The next morning, I got another late start on my hike. It wasn’t because I had to scale The Priest, a 3,000-foot climb over the next 3.5 miles, something I had been dreading all week. And it wasn’t because I knew it would rain during my entire 25-mile hike. No, I got a late start because I sat around talking with the Quinn family for two hours. The longer I talked, the more my depleted spirit seemed to refill. A couple of times, I apologized for talking so much — “I haven’t seen anyone in days” — but they didn’t seem to mind. They offered me breakfast; even though it was my regular breakfast on the trail (instant oatmeal and instant Starbucks), it seemed to taste so good. Since they were headed home that day, they gave me all their extra food. (After burning out on salami and cheese back in August in New Hampshire, I was stunned to find out how good it could taste again.) Ted gave me his extra AAA batteries, essential to keep my headlamp lit as I try to rush home to my children.
Katie mentioned the postcards her mom sends her during the summer. “Sometimes,” she said, “you won’t get any cards for several days, then you will get about six or seven in a day. It’s great!” I told the Quinns that many times I cannot send my postcards for a week at a time. “When I finally left the 100-Mile Wilderness in Maine,” I told them, “I mailed 26 postcards in one batch.” Katie asked if I’d like them to mail my postcards to Forrest and Marlowe, so I handed her eight or 10 to send from Richmond.
As I prepared to head out to tackle The Priest, no longer afraid or demoralized, I overheard Ted tell Will, “Don’t leave anything behind. And when we are done, we are going to sweep out this shelter. We will leave it better than we found it.” Yes! I thought, what a wonderful family. I’ve seen so much litter in 1,500 miles on the trail and in shelters, I was warmed by the wonderful example Ted and Amy were making for their children.
“Before I leave,” I said, “would you mind if I took a picture of your family?” I would not forget these people even without a photo, but I wanted one just the same. Before I snapped the pic, Amy saw my cream and crimson rubber band necklace that Marlowe made for me before I returned to the trail Oct. 1. “Did your daughter make that for you?” she asked. Yes, I said proudly, in my Indiana University colors!
After meeting the Quinns, I was recharged. Two 25-mile days into Buena Vista (and my shuttle to Buchanan) were a breeze. Dread had turned into spread, as in how a smile took over my face. If that had been my last encounter with the Quinn family, it would have left a lasting impression on my hike, my life. But it was not. On Christmas Eve, clean and warm and happily full of junk food in my motel room, I called to give my love to the kids. Before my ex-wife, Shanna, put them on the phone, though, she said, “They got a card from some friends of yours, people you met on the trail.” I had no idea what she was talking about. “Here, let me read it to you.” She read the card that arrived that morning, sent overnight from Virginia in a package filled with my postcards. It was from the Quinns. It told Forrest and Marlowe how they had met me in the woods, how I’d arrived after midnight because I was hiking so long and hard to get home to them. It told of how I thought of them all the time and how I was so proud of them. It even mentioned how I wore Marlowe’s homemade IU necklace every day on the trail and what it meant to me. It brought me to tears so far from home.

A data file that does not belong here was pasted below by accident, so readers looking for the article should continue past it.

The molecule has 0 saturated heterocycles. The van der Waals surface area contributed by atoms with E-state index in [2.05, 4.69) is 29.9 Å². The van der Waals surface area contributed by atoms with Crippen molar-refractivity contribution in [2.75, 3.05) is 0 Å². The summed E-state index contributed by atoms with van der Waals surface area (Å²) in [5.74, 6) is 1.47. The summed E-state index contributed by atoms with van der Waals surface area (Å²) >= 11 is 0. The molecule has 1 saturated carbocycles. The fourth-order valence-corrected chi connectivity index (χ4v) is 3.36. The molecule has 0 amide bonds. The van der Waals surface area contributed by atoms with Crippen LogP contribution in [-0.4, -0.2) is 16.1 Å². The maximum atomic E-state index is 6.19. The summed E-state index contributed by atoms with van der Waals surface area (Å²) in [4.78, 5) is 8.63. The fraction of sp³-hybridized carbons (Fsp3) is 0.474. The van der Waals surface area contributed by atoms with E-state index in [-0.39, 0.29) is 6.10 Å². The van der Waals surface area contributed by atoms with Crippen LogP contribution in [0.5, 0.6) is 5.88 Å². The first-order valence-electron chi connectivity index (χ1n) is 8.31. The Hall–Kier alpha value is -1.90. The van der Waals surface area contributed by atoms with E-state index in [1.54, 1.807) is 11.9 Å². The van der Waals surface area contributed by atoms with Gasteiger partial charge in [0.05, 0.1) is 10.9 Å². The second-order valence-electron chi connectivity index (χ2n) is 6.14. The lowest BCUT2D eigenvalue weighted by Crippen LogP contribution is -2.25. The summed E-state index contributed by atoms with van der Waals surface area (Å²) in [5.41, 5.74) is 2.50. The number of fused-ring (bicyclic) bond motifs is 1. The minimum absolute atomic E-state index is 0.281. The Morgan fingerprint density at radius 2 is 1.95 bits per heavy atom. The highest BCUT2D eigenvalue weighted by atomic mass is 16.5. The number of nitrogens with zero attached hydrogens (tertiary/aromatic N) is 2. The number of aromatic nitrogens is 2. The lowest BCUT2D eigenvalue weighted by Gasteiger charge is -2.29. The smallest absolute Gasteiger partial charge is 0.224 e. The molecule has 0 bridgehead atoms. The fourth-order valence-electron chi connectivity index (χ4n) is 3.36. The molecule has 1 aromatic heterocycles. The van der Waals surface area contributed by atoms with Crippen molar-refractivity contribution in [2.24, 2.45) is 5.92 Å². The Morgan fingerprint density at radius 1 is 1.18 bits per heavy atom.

When I had described to the Quinns how special the Appalachian Trail has been, Ted said he had been trying to talk Will into joining him for an eight- or 10-day section in a few months during spring break. Will was noncommittal. I know you don’t know me that well, Will, and my lack of regular showers might hurt my credibility (in the real world, I do shower regularly 🙂 ), but if you asked me, here’s what I would say:
Jump at this chance to spend a week with your father far from the distractions of TV, video games, computers, phones and life. My father has been gone three years. I miss him dearly. We spent many great times together; we appreciated each other and savored most every moment. I would give the world to spend another eight to 10 minutes with my dad. Eight to 10 days, that would be pure heaven. And like my father, yours is one heckuva good man.
Come all without, come all within, I’ve not seen nothing like the mighty Quinns.